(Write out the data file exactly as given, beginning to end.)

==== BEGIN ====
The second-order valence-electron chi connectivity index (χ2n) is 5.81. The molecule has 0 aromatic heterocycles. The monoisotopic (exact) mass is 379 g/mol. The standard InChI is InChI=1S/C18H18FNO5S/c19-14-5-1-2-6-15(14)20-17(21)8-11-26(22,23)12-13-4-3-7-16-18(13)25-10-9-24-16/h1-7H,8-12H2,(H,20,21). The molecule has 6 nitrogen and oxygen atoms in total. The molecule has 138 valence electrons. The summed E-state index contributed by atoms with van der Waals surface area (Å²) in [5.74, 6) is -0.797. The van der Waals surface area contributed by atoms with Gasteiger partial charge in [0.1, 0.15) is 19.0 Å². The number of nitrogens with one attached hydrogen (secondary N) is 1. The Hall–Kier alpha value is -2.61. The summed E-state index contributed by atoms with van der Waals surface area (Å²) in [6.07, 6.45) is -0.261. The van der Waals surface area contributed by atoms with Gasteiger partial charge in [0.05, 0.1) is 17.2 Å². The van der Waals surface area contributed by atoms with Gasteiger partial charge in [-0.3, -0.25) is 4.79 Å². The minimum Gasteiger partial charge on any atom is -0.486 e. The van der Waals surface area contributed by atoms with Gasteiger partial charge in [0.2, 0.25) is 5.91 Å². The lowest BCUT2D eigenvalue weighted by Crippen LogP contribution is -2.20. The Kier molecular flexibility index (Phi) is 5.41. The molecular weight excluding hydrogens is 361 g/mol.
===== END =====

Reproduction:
The second-order valence-electron chi connectivity index (χ2n) is 5.81. The molecule has 0 aromatic heterocycles. The monoisotopic (exact) mass is 379 g/mol. The standard InChI is InChI=1S/C18H18FNO5S/c19-14-5-1-2-6-15(14)20-17(21)8-11-26(22,23)12-13-4-3-7-16-18(13)25-10-9-24-16/h1-7H,8-12H2,(H,20,21). The molecule has 6 nitrogen and oxygen atoms in total. The molecule has 138 valence electrons. The summed E-state index contributed by atoms with van der Waals surface area (Å²) in [5.74, 6) is -0.797. The van der Waals surface area contributed by atoms with Gasteiger partial charge in [0.1, 0.15) is 19.0 Å². The number of nitrogens with one attached hydrogen (secondary N) is 1. The Hall–Kier alpha value is -2.61. The summed E-state index contributed by atoms with van der Waals surface area (Å²) in [6.07, 6.45) is -0.261. The van der Waals surface area contributed by atoms with Gasteiger partial charge in [0.05, 0.1) is 17.2 Å². The van der Waals surface area contributed by atoms with Gasteiger partial charge in [-0.3, -0.25) is 4.79 Å². The minimum Gasteiger partial charge on any atom is -0.486 e. The van der Waals surface area contributed by atoms with Gasteiger partial charge in [0.2, 0.25) is 5.91 Å². The lowest BCUT2D eigenvalue weighted by Crippen LogP contribution is -2.20. The Kier molecular flexibility index (Phi) is 5.41. The molecular weight excluding hydrogens is 361 g/mol.